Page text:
"Cosmo Grande moves awkwardly, humanly, through Chicago, looking for clues and epiphany.
Grande, a fiftyish private investigator who drinks too much and smokes too much weed, is the central character created by my friend Dom Grassi for his first novel Death in Chicago: Winter.
It’s a murder mystery and is planned to be the first of four, the others taking Cosmo and the sort of skullduggery one enjoys in mysteries through spring, summer and fall.
You know, like Vivaldi’s Four Seasons, only in this case the Italian isn’t writing music but trying to find his way around Chicago while endeavoring to figure out what’s going on — and avoid getting blown up or otherwise iced.
In Death in Chicago: Winter, Cosmo is trying to get to the bottom of a whole lot of messiness, including three suicides that might be murder, a dirty cop, a murdered tow-truck driver, a rogue bishop, a “retired” mob boss and a clandestine group of deacons trying to save the Catholic Church from its bad apples.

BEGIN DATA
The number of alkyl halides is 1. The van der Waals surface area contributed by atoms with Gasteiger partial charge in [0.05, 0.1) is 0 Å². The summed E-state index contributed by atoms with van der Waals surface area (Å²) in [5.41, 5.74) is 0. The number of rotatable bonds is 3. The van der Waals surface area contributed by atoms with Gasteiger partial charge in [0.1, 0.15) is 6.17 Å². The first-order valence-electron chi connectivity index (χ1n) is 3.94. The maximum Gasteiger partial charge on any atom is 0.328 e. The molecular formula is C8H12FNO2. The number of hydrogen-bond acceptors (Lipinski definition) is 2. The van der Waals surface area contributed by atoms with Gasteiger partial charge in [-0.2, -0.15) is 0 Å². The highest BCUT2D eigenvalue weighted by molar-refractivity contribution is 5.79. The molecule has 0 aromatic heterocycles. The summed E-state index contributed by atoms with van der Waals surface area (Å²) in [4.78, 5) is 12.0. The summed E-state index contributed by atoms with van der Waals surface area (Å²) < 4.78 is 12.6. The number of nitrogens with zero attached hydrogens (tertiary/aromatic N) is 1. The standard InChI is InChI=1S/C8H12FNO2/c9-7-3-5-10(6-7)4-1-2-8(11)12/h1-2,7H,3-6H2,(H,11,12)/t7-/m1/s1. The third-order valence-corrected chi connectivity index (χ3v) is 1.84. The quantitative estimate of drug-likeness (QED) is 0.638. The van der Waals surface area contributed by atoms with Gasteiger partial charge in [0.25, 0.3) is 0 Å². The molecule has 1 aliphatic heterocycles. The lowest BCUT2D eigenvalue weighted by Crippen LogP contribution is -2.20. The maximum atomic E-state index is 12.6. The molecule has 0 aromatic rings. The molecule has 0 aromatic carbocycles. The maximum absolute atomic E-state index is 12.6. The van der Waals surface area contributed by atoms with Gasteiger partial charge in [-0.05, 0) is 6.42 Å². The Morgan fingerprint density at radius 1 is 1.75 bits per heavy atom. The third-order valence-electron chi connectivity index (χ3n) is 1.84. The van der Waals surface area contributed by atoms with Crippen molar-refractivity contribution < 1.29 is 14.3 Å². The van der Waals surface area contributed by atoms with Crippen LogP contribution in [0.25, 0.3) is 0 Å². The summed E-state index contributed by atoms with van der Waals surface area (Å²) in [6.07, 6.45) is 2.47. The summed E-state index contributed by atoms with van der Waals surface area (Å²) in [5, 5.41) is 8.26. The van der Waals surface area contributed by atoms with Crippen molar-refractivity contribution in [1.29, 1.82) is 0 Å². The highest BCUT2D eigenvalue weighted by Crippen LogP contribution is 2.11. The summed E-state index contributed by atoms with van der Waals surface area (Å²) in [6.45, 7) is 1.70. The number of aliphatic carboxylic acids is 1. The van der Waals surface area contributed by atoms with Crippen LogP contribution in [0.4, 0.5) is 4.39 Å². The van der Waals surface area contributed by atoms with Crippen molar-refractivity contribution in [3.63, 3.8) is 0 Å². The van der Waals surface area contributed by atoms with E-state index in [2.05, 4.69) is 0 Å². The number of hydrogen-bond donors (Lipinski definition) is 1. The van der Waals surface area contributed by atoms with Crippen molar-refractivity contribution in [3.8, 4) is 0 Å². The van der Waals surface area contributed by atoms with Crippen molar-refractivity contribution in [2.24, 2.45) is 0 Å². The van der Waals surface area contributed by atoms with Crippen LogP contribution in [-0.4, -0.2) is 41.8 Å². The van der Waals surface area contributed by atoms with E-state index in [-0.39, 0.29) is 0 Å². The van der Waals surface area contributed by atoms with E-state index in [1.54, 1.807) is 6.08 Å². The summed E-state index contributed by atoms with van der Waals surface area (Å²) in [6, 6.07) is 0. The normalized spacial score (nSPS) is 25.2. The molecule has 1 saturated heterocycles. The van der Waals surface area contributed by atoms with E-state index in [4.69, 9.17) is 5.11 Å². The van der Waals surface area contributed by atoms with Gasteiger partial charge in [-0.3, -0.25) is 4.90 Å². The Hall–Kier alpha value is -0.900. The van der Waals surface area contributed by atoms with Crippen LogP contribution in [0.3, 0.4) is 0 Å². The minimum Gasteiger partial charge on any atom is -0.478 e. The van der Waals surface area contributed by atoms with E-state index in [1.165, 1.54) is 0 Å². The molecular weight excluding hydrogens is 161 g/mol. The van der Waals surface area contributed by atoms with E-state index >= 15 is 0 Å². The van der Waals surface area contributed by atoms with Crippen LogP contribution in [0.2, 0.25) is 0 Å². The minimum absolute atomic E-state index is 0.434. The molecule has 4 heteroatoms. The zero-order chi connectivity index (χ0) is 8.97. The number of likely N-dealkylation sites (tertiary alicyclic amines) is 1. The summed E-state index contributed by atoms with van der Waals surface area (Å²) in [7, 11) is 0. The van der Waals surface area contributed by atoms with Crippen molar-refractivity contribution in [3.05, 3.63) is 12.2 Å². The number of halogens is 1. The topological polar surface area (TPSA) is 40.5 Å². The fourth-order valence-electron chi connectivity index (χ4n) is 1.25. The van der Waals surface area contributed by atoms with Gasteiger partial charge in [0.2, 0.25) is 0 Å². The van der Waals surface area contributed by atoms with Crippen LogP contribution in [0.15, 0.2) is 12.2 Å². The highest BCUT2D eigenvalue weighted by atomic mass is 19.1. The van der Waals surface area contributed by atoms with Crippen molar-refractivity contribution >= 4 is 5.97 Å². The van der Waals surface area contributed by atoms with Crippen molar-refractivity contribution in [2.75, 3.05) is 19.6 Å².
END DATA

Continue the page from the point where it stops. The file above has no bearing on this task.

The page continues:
A rollicking tale
It’s a rollicking tale that pulls the reader along as Cosmo, a former seminarian, maneuvers through a hidden church scandal of wide-ranging financial sins while getting to know the daughter of his former lover Peggy Hackett.
In the opening pages, he comes face to face with the priest (now an ex-priest) who, long ago, bounced him out of the seminary for his use of pot — and who, a short time later, was bounced out of the priesthood himself when his liaison with a Barat College co-ed was discovered (hence, his ex-priest-ness).
There’s no love lost between Cosmo and Ed Waterman, but, at the end of a few drinks in St. Martin’s Inn on Broadway in Chicago’s Edgewater neighborhood, Cosmo has agreed to take on Waterman as his client — a short-lived client, he soon finds out.
A love letter
What is clear in Death in Chicago: Winter is Cosmo’s affection for the Catholic Church, his knowledge of its inside workings (think sausage-making) and his love for Chicago. All that is certainly true as well for Grassi who opens, for the reader, a world of church politics that aren’t often on display and who fills every page of his novel with a feel for the warp and woof of the city.
In many ways, Grassi’s novel is a love letter to the city — its streets, its quirks, its restaurants and its churches."
-Patrick T Reardon